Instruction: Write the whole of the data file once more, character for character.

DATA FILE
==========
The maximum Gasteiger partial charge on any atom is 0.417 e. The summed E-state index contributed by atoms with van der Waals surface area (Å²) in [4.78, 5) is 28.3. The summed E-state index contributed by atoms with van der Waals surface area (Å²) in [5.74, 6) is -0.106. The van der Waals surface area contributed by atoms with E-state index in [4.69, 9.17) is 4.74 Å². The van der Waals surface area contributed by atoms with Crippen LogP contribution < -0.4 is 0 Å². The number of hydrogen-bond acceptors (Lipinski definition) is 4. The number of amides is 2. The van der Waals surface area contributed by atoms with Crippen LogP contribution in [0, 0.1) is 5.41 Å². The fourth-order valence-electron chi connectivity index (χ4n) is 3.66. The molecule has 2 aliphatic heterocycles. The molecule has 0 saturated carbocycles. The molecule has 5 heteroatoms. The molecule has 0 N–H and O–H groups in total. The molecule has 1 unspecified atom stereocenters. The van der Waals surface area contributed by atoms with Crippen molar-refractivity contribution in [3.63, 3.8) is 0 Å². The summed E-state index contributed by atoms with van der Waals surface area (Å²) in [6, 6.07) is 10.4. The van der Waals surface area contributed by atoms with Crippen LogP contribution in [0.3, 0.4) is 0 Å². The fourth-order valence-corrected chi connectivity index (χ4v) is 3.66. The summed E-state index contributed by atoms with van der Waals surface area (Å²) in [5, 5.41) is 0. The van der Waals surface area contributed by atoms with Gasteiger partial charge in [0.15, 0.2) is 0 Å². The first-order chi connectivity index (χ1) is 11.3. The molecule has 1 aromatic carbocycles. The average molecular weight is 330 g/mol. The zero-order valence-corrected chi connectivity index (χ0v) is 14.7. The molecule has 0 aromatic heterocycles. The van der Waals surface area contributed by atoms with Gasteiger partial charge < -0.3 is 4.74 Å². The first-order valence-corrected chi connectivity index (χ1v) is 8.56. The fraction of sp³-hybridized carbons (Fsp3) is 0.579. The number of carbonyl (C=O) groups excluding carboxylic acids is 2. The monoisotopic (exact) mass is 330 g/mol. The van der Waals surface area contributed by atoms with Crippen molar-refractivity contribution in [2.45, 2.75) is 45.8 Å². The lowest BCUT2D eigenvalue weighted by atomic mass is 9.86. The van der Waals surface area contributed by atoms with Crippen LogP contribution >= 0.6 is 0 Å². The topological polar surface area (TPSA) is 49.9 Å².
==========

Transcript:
The maximum Gasteiger partial charge on any atom is 0.417 e. The summed E-state index contributed by atoms with van der Waals surface area (Å²) in [4.78, 5) is 28.3. The summed E-state index contributed by atoms with van der Waals surface area (Å²) in [5.74, 6) is -0.106. The van der Waals surface area contributed by atoms with E-state index in [4.69, 9.17) is 4.74 Å². The van der Waals surface area contributed by atoms with Crippen LogP contribution < -0.4 is 0 Å². The number of hydrogen-bond acceptors (Lipinski definition) is 4. The number of amides is 2. The van der Waals surface area contributed by atoms with Crippen LogP contribution in [0, 0.1) is 5.41 Å². The fourth-order valence-electron chi connectivity index (χ4n) is 3.66. The molecule has 2 aliphatic heterocycles. The molecule has 0 saturated carbocycles. The molecule has 5 heteroatoms. The molecule has 0 N–H and O–H groups in total. The molecule has 1 unspecified atom stereocenters. The van der Waals surface area contributed by atoms with Crippen molar-refractivity contribution in [3.63, 3.8) is 0 Å². The summed E-state index contributed by atoms with van der Waals surface area (Å²) in [6, 6.07) is 10.4. The van der Waals surface area contributed by atoms with Crippen LogP contribution in [0.3, 0.4) is 0 Å². The fourth-order valence-corrected chi connectivity index (χ4v) is 3.66. The summed E-state index contributed by atoms with van der Waals surface area (Å²) in [5, 5.41) is 0. The van der Waals surface area contributed by atoms with Gasteiger partial charge in [0.15, 0.2) is 0 Å². The first-order chi connectivity index (χ1) is 11.3. The molecule has 1 aromatic carbocycles. The average molecular weight is 330 g/mol. The zero-order valence-corrected chi connectivity index (χ0v) is 14.7. The molecule has 0 aromatic heterocycles. The van der Waals surface area contributed by atoms with Gasteiger partial charge < -0.3 is 4.74 Å². The first-order valence-corrected chi connectivity index (χ1v) is 8.56. The fraction of sp³-hybridized carbons (Fsp3) is 0.579. The number of carbonyl (C=O) groups excluding carboxylic acids is 2. The monoisotopic (exact) mass is 330 g/mol. The van der Waals surface area contributed by atoms with Crippen molar-refractivity contribution in [2.45, 2.75) is 45.8 Å². The lowest BCUT2D eigenvalue weighted by atomic mass is 9.86. The van der Waals surface area contributed by atoms with Crippen LogP contribution >= 0.6 is 0 Å². The topological polar surface area (TPSA) is 49.9 Å².